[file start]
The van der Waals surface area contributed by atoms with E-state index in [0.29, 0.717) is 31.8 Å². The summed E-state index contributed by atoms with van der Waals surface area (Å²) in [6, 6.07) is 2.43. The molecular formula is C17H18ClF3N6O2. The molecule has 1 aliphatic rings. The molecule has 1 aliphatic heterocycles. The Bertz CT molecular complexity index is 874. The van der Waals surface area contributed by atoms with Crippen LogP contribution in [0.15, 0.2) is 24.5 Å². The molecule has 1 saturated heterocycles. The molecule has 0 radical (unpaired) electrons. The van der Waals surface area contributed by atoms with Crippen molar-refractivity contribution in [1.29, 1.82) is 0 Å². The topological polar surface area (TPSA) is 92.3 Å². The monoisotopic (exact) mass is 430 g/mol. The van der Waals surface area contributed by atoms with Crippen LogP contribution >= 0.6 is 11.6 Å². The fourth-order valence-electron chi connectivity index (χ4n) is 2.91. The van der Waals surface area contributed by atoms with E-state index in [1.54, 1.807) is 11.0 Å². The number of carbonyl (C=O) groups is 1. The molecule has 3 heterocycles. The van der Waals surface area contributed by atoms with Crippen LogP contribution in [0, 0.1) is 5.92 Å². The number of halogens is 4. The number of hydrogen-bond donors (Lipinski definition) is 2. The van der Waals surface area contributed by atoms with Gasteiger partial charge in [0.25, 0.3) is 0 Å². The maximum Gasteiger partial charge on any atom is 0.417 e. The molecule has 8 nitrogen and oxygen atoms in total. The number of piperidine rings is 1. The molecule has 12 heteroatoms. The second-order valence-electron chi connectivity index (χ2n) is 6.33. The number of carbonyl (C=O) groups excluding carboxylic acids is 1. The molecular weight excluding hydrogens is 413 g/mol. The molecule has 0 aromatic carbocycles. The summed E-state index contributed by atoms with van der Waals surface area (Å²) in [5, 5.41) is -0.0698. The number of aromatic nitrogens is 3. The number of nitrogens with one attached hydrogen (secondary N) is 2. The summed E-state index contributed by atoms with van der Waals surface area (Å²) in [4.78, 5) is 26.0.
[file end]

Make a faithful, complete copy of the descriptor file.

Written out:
The van der Waals surface area contributed by atoms with E-state index in [0.29, 0.717) is 31.8 Å². The summed E-state index contributed by atoms with van der Waals surface area (Å²) in [6, 6.07) is 2.43. The molecular formula is C17H18ClF3N6O2. The molecule has 1 aliphatic rings. The molecule has 1 aliphatic heterocycles. The Bertz CT molecular complexity index is 874. The van der Waals surface area contributed by atoms with Crippen LogP contribution in [0.15, 0.2) is 24.5 Å². The molecule has 1 saturated heterocycles. The molecule has 0 radical (unpaired) electrons. The van der Waals surface area contributed by atoms with Crippen molar-refractivity contribution in [1.29, 1.82) is 0 Å². The topological polar surface area (TPSA) is 92.3 Å². The monoisotopic (exact) mass is 430 g/mol. The van der Waals surface area contributed by atoms with Crippen LogP contribution >= 0.6 is 11.6 Å². The fourth-order valence-electron chi connectivity index (χ4n) is 2.91. The van der Waals surface area contributed by atoms with E-state index in [1.54, 1.807) is 11.0 Å². The number of carbonyl (C=O) groups is 1. The molecule has 3 heterocycles. The van der Waals surface area contributed by atoms with Crippen LogP contribution in [0, 0.1) is 5.92 Å². The number of halogens is 4. The number of hydrogen-bond donors (Lipinski definition) is 2. The van der Waals surface area contributed by atoms with Gasteiger partial charge in [0.25, 0.3) is 0 Å². The maximum Gasteiger partial charge on any atom is 0.417 e. The molecule has 8 nitrogen and oxygen atoms in total. The number of piperidine rings is 1. The molecule has 12 heteroatoms. The second-order valence-electron chi connectivity index (χ2n) is 6.33. The number of carbonyl (C=O) groups excluding carboxylic acids is 1. The molecular weight excluding hydrogens is 413 g/mol. The molecule has 0 aromatic carbocycles. The summed E-state index contributed by atoms with van der Waals surface area (Å²) in [5, 5.41) is -0.0698. The number of aromatic nitrogens is 3. The number of nitrogens with one attached hydrogen (secondary N) is 2. The summed E-state index contributed by atoms with van der Waals surface area (Å²) in [4.78, 5) is 26.0.